His economy is different than ours and He takes pleasure in raising up the lowly and bringing down what has been raised up. Should we find that an alien race of super-advanced beings are parading around the galaxy with volumes of impressive insights which make Plato sound like a three year old contemplating lunch, I still see no reason to think that the God who knows every star by name, who breaks no sweat and takes no time orchestrating and engineering a cosmos, would be moved by a creature (whose intellect He had formed) figuring out how to get from star to star.
God is more interested in humility than achievements; in devotion than learning for learnings sake.
Reason 3. Hell is for Angels and Men
We just don’t know what happens to those creatures at the Resurrection who are not either men or angels. Only Man was made in the image of God (to image God). Only man was placed in covenant with God and offered eternal life should he succeed at imitating God’s character in the world. And only men and angels were promised an eternal judgement in the Bible for failing at their duties.
There are three scenarios that I can see as possibilities beyond the grave for our superadvanced cosmic friends.
- Nothing—they are not raised and they are not re-created in the Resurrection. God is under no obligation to raise anyone or anything unless He has sworn by Himself that He would according to the terms of His own promise. Annihilationism for you Theology nerds.
- Re-creation—the same type of creature exists in the new creation (albeit unstained by sin), but there is no continuity of experience between those creatures who died before the Resurrection and those creatures who were created after the Resurrection.
- Resurrection—they are essentially re-created but with one difference, animation. That newly re-created alien being is animated by that which animated the old created being.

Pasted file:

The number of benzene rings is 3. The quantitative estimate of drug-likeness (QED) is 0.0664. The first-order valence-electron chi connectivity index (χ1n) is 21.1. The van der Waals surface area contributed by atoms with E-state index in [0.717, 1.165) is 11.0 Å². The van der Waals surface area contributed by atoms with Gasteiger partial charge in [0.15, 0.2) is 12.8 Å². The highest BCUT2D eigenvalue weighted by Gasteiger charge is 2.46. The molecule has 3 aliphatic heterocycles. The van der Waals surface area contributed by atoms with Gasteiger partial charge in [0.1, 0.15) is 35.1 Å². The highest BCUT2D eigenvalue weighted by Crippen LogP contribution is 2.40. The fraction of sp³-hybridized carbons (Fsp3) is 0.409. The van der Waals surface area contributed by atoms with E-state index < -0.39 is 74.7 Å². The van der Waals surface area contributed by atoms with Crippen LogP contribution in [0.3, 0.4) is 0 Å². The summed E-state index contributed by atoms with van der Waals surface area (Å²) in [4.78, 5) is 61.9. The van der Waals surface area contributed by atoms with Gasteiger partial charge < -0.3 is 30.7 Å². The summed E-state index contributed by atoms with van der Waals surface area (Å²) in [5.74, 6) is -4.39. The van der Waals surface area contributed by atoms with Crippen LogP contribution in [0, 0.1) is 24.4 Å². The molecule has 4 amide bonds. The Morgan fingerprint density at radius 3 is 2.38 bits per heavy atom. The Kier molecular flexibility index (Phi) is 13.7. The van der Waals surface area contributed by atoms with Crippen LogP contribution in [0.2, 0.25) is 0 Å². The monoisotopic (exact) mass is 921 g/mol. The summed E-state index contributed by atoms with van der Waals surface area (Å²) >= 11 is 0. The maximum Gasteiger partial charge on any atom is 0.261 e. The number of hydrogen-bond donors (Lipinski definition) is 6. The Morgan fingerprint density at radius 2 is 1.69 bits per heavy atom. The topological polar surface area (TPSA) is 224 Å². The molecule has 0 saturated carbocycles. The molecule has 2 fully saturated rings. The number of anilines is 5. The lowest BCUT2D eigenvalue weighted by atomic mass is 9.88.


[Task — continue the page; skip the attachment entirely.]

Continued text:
Of course, these scenarios would apply to all of God’s creatures, not just the “god-of-Thunder” and Thanos. So was Fido a meat machine or something more? And will I see him again? We don’t know now, but we will some day.
Reason 4. Demons exist, so beware
Satan and the other fallen angels have as their primary aim the continued deception of fallen humanity and the disruption of the saint’s fellowship with God and with each other, they can really possess people (and other creatures), and are said to appear as a messenger of light.
It’s not impossible that they would use aliens, or the concept of aliens to craft a believable narrative that runs contrary to what’s revealed in the Bible. It would be a red flag for me if these superadvanced beings started contradicting the Scripture. I guess I’m just one of “those” Christians… but whatever! Let God be true and every man [and alien] a liar.
Let’s wrap this up
So now that we’ve covered our bases, why would God make extra-terrestrials?
Why did God create the naked mole rat? Or the narwhal? Or the duck-billed platypus? Because He wanted to and they reveal His creativity. Why did God create donkeys and lions? So that they could carry kings and threaten saints! And if aliens exist also, I promise you they play a fantastic part in this grandiose and wonderfully Theocentric story that you and I inhabit.
Whether their role is closer to Babylon and locusts (think Independance Day) or man’s best friend (E.T.), or even Samson (Guardians of the Galaxy), God has a story and He’s going to tell it… and He just might use aliens.